Jessica is harboring a secret, one that she is afraid to tell anyone. This is a source of conflict for the book—opening up to Cooper. Once the secret was revealed, it didn’t make sense at all why she was afraid to tell Cooper this in the first place.

In an effort to create the feel of a small town, the author had to introduce the reader to the people of Hartwell. The characters were dumped on the reader at a rapid pace, rather than being organically introduced—Iris and Ira, Vaughn, Ollie, Hug, Shelley, Paulie, Cat, Bailey, Mona, Old Archie, Dana, Emery, Riley, Jack, Lily, Kit, Jace, Crosby, Isla, Bryn, and many more.

I really wanted to believe what the author wanted me to—be charmed by the town and its townsfolk, fall in love with Jessica and Cooper, sympathize with Jessica’s reluctance to reveal her dark secret. But I wasn’t able to. In all honesty, there were very few things in this novel I liked. One of the things I did enjoy was simmering chemistry between a couple of the side characters. I have high hopes that the second novel featuring these two characters will deliver in the ways this one didn’t.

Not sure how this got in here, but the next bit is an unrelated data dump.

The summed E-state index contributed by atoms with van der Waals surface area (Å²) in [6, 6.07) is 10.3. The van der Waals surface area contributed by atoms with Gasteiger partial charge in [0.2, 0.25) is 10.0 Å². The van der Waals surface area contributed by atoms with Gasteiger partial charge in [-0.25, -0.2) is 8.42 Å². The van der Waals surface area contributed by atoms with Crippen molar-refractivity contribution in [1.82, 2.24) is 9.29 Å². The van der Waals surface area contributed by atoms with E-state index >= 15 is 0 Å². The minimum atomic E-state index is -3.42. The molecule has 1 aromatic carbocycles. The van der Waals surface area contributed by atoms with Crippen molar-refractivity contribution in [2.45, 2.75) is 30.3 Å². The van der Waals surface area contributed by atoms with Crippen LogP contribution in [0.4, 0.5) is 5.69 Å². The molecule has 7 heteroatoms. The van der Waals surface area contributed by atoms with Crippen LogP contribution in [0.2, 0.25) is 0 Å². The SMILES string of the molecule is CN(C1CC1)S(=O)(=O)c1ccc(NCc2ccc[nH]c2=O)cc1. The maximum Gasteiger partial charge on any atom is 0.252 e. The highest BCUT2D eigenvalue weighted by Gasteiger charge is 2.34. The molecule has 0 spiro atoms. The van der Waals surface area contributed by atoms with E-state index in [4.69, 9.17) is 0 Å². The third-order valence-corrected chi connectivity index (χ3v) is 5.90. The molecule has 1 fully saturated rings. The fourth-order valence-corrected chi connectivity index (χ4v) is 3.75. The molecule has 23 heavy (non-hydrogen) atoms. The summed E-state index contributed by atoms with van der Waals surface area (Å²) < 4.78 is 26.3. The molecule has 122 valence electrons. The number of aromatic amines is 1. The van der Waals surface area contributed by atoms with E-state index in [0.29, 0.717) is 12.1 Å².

Audiobook Comments:

I switched back and forth between the book and audiobook while reading this one. I hadn’t heard an audiobook narrated by either Tad Branson or Angelica Lee before. Tad Branson did a really great job differentiating between all of the different characters. Usually a guy doing a female voice sounds a little hokey but Tad’s “Jessica” voice was actually not annoying. Angelica Lee’s delivery was good. Though her “Cooper” voice was a little over-the-top with its husky, bedroom tone. These narrators were great at 2x speed, too! 🙂

* I received an advance copy and the audiobook from the publisher in exchange for an honest review.

Cover: The One Real Thing by Samantha Young